Prudence and counterparty risk
Robert Peston raises the interesting issue of whether European banks (and Goldman Sachs) were taking high risks in dealing with AIG. Goldman, Barclays, Society Generale and Deutsche Bank have each received between $8bn and $13bn since the US government's AIG bailout.
Peston takes this as some indication that these banks were not being managed prudently - their reliance on AIG being a risky one.
But the main complaint against AIG is that it was selling credit default swaps and other financial insurance products while not having enough capital to cover them, and underpricing the risk of default. If this is the case, then it might have been perfectly legitimate for these banks to buy the insurance, even factoring in the risk that AIG would default.
A large proportion of the payments received by Goldman (Peston doesn't break down the payments to the other banks) are CDS-related - indicating that their insurance policy paid off. Even if it hadn't, they would not have "lost" the $13 billion, but only the much smaller amount paid as premium on the CDS.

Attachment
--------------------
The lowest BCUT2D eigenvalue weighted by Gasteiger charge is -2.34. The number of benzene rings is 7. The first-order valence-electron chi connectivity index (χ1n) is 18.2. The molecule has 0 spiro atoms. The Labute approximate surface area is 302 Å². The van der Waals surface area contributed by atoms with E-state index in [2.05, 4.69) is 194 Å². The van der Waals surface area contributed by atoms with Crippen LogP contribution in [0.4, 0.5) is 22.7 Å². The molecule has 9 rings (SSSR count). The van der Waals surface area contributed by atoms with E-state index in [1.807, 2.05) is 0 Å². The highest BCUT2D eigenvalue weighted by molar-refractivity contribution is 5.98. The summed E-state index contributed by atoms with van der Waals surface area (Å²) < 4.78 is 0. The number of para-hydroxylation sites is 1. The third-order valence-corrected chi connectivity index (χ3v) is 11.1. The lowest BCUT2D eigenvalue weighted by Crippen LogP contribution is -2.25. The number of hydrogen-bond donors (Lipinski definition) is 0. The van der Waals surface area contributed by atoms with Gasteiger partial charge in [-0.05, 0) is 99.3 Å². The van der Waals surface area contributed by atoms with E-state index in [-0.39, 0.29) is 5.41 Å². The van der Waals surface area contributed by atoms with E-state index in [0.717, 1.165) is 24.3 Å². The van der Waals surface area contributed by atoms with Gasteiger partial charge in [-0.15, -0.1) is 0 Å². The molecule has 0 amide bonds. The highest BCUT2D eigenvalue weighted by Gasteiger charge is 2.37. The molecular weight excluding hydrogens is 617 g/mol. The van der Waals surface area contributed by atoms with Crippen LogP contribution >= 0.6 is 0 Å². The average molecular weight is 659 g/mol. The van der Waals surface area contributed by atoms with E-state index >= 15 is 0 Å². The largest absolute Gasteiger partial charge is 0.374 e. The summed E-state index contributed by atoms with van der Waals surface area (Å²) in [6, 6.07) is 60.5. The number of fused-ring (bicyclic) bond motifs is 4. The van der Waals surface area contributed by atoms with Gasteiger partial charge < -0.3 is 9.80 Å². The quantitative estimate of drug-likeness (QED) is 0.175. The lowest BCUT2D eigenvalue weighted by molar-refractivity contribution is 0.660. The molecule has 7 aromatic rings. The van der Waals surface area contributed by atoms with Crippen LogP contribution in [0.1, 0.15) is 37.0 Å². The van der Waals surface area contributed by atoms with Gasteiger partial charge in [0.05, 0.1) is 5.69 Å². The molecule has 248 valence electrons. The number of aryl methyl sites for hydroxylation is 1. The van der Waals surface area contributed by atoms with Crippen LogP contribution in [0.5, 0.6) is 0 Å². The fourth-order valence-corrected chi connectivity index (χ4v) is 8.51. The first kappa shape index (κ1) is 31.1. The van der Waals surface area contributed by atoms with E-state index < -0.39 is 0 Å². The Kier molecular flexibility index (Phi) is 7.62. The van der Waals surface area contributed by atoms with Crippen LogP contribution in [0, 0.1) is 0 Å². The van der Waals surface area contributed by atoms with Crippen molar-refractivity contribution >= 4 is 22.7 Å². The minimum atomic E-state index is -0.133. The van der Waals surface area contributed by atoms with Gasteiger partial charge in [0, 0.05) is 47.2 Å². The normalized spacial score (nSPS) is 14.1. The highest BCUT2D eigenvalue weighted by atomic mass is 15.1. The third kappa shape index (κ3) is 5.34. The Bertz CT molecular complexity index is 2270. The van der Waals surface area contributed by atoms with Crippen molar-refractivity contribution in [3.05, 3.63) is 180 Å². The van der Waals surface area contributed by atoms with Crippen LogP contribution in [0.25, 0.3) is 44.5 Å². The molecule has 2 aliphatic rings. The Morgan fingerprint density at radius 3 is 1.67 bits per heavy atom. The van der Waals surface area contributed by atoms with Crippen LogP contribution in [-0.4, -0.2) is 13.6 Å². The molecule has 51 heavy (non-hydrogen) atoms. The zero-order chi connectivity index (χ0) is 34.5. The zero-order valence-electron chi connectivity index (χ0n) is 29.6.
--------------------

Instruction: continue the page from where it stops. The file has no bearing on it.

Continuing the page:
It's also quite possible that the banks gambled that AIG would not be allowed to fail by the US authorities. If so, it looks like they have been proved right.
Of course you can't prove that a bet was a good one by the fact that it was successful. But in this case the indications don't point the way Peston suggests. These banks have come out of the situation quite well and it may be a bit unfair to criticise them for it.